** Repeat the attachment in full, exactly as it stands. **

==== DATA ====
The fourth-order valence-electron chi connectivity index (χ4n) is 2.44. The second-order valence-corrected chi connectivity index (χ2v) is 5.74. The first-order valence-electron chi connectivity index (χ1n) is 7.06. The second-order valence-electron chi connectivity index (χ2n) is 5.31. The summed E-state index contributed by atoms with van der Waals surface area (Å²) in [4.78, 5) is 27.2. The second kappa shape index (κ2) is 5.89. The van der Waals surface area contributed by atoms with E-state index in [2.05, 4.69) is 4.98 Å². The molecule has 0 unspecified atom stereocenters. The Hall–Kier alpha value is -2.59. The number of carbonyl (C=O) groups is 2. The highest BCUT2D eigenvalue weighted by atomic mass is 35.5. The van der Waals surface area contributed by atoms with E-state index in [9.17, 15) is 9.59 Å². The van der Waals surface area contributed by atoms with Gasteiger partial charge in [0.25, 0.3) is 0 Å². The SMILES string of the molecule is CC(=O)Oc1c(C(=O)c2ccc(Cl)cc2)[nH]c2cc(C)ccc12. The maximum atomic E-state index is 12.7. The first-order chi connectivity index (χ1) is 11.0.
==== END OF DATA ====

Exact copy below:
The fourth-order valence-electron chi connectivity index (χ4n) is 2.44. The second-order valence-corrected chi connectivity index (χ2v) is 5.74. The first-order valence-electron chi connectivity index (χ1n) is 7.06. The second-order valence-electron chi connectivity index (χ2n) is 5.31. The summed E-state index contributed by atoms with van der Waals surface area (Å²) in [4.78, 5) is 27.2. The second kappa shape index (κ2) is 5.89. The van der Waals surface area contributed by atoms with E-state index in [2.05, 4.69) is 4.98 Å². The molecule has 0 unspecified atom stereocenters. The Hall–Kier alpha value is -2.59. The number of carbonyl (C=O) groups is 2. The highest BCUT2D eigenvalue weighted by atomic mass is 35.5. The van der Waals surface area contributed by atoms with E-state index in [9.17, 15) is 9.59 Å². The van der Waals surface area contributed by atoms with Gasteiger partial charge in [0.25, 0.3) is 0 Å². The SMILES string of the molecule is CC(=O)Oc1c(C(=O)c2ccc(Cl)cc2)[nH]c2cc(C)ccc12. The maximum atomic E-state index is 12.7. The first-order chi connectivity index (χ1) is 11.0.